Lysosomal proteolysis and autophagy require presenilin 1 and are disrupted by Alzheimer-related PS1 mutations
Macroautophagy is a lysosomal degradative pathway essential for neuron survival. Here, we show that macroautophagy requires the Alzheimer's disease (AD)-related protein presenilin-1 (PS1). In PS1 null blastocysts, neurons from mice hypomorphic for PS1 or conditionally depleted of PS1, substrate proteolysis and autophagosome clearance during macroautophagy are prevented as a result of a selective impairment of autolysosome acidification and cathepsin activation. These deficits are caused by failed PS1-dependent targeting of the v-ATPase V0a1 subunit to lysosomes. N-glycosylation of the V0a1 subunit, essential for its efficient ER-to-lysosome delivery, requires the selective binding of PS1 holoprotein to the unglycosylated subunit and the Sec61alpha/oligosaccharyltransferase complex. PS1 mutations causing early-onset AD produce a similar lysosomal/autophagy phenotype in fibroblasts from AD patients. PS1 is therefore essential for v-ATPase targeting to lysosomes, lysosome acidification, and proteolysis during autophagy. Defective lysosomal proteolysis represents a basis for pathogenic protein accumulations and neuronal cell death in AD and suggests previously unidentified therapeutic targets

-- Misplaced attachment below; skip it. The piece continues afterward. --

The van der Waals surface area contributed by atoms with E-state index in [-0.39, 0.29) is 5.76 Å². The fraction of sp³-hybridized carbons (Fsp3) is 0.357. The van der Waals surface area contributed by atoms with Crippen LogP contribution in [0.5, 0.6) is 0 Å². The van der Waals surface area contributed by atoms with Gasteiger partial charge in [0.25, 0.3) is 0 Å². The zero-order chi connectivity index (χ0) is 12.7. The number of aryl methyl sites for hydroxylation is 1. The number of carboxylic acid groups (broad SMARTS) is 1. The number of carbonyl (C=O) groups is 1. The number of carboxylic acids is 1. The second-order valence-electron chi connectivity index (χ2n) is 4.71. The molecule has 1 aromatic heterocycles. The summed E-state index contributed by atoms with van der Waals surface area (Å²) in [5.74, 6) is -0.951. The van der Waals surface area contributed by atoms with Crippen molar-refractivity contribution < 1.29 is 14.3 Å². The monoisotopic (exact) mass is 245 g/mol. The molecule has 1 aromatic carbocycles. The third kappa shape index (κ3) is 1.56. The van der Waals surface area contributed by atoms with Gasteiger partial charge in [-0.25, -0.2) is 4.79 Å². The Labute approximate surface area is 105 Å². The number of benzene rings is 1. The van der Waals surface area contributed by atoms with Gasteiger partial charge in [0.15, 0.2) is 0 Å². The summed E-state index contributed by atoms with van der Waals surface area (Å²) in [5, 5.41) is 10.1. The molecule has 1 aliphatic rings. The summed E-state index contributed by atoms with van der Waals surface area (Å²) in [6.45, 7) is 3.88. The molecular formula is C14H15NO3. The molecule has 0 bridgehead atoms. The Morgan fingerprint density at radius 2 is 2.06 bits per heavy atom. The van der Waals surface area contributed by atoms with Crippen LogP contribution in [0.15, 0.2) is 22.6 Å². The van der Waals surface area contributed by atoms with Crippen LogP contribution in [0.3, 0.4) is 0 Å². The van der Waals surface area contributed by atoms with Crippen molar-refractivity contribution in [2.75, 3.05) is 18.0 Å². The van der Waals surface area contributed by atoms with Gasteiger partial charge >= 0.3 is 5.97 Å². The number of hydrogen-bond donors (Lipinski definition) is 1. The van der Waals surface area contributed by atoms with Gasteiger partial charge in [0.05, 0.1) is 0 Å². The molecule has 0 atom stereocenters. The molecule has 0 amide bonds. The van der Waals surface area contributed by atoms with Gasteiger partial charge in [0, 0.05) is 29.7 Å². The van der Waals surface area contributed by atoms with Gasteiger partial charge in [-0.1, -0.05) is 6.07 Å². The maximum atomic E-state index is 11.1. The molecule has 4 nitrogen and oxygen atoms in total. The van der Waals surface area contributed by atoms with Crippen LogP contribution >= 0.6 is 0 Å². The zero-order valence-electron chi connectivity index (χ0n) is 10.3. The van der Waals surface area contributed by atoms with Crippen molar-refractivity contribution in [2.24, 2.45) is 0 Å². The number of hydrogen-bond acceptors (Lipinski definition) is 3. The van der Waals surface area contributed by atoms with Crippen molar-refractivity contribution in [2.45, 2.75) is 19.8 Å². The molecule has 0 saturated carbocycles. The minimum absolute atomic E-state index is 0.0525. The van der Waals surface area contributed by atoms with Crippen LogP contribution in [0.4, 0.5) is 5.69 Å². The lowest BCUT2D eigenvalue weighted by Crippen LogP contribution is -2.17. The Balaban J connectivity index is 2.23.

Early cellular changes after blockage of chaperone-mediated autophagy